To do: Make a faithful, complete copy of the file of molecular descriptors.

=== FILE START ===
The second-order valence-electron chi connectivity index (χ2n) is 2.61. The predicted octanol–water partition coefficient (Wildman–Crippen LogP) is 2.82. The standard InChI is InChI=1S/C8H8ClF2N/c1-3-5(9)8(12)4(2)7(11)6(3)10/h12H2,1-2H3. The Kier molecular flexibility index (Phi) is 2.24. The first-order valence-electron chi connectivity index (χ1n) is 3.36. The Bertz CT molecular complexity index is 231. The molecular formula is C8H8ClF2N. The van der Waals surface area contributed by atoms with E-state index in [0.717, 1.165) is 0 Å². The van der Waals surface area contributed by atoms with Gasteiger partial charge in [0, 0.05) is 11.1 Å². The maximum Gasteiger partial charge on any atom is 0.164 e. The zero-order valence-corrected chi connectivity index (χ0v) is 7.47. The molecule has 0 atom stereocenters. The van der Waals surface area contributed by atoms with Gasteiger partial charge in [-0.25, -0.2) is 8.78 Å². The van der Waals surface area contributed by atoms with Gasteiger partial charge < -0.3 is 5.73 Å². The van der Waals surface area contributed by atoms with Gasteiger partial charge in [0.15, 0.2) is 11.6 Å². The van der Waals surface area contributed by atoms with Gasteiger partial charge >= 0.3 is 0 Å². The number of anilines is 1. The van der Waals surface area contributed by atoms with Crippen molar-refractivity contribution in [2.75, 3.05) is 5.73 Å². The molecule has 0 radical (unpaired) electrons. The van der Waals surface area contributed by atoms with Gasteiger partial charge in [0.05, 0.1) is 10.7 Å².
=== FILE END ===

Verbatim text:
The second-order valence-electron chi connectivity index (χ2n) is 2.61. The predicted octanol–water partition coefficient (Wildman–Crippen LogP) is 2.82. The standard InChI is InChI=1S/C8H8ClF2N/c1-3-5(9)8(12)4(2)7(11)6(3)10/h12H2,1-2H3. The Kier molecular flexibility index (Phi) is 2.24. The first-order valence-electron chi connectivity index (χ1n) is 3.36. The Bertz CT molecular complexity index is 231. The molecular formula is C8H8ClF2N. The van der Waals surface area contributed by atoms with E-state index in [0.717, 1.165) is 0 Å². The van der Waals surface area contributed by atoms with Gasteiger partial charge in [0, 0.05) is 11.1 Å². The maximum Gasteiger partial charge on any atom is 0.164 e. The zero-order valence-corrected chi connectivity index (χ0v) is 7.47. The molecule has 0 atom stereocenters. The van der Waals surface area contributed by atoms with Gasteiger partial charge in [-0.25, -0.2) is 8.78 Å². The van der Waals surface area contributed by atoms with Gasteiger partial charge < -0.3 is 5.73 Å². The van der Waals surface area contributed by atoms with Gasteiger partial charge in [0.15, 0.2) is 11.6 Å². The van der Waals surface area contributed by atoms with Gasteiger partial charge >= 0.3 is 0 Å². The number of anilines is 1. The van der Waals surface area contributed by atoms with Crippen molar-refractivity contribution in [2.75, 3.05) is 5.73 Å². The molecule has 0 radical (unpaired) electrons. The van der Waals surface area contributed by atoms with Gasteiger partial charge in [0.05, 0.1) is 10.7 Å².